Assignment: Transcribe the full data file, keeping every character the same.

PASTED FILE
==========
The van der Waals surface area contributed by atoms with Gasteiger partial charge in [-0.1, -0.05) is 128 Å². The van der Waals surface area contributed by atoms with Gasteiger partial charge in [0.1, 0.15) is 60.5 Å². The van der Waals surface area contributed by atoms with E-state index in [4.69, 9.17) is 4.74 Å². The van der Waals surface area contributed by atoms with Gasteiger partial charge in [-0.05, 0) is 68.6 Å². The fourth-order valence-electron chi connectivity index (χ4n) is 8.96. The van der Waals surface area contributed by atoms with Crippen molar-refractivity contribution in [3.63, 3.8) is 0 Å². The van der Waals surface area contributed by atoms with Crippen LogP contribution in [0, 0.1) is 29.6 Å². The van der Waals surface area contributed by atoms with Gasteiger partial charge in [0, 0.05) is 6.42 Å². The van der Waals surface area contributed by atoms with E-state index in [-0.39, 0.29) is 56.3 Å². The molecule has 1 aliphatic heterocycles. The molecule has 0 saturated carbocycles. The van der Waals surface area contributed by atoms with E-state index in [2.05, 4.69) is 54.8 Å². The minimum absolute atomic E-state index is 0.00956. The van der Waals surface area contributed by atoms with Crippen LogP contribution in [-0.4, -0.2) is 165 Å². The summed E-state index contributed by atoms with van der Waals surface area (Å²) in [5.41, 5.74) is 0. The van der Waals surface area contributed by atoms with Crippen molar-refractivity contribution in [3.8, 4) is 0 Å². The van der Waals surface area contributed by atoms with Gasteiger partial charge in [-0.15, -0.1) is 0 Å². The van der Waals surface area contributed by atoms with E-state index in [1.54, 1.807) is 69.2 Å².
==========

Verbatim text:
The van der Waals surface area contributed by atoms with Gasteiger partial charge in [-0.1, -0.05) is 128 Å². The van der Waals surface area contributed by atoms with Gasteiger partial charge in [0.1, 0.15) is 60.5 Å². The van der Waals surface area contributed by atoms with E-state index in [4.69, 9.17) is 4.74 Å². The van der Waals surface area contributed by atoms with Gasteiger partial charge in [-0.05, 0) is 68.6 Å². The fourth-order valence-electron chi connectivity index (χ4n) is 8.96. The van der Waals surface area contributed by atoms with Crippen molar-refractivity contribution in [3.63, 3.8) is 0 Å². The van der Waals surface area contributed by atoms with Crippen LogP contribution in [0, 0.1) is 29.6 Å². The van der Waals surface area contributed by atoms with Gasteiger partial charge in [0, 0.05) is 6.42 Å². The van der Waals surface area contributed by atoms with E-state index in [-0.39, 0.29) is 56.3 Å². The molecule has 1 aliphatic heterocycles. The molecule has 0 saturated carbocycles. The van der Waals surface area contributed by atoms with E-state index in [2.05, 4.69) is 54.8 Å². The minimum absolute atomic E-state index is 0.00956. The van der Waals surface area contributed by atoms with Crippen LogP contribution in [-0.4, -0.2) is 165 Å². The summed E-state index contributed by atoms with van der Waals surface area (Å²) in [5.41, 5.74) is 0. The van der Waals surface area contributed by atoms with Crippen molar-refractivity contribution in [3.8, 4) is 0 Å². The van der Waals surface area contributed by atoms with Gasteiger partial charge in [-0.15, -0.1) is 0 Å². The van der Waals surface area contributed by atoms with E-state index in [1.54, 1.807) is 69.2 Å².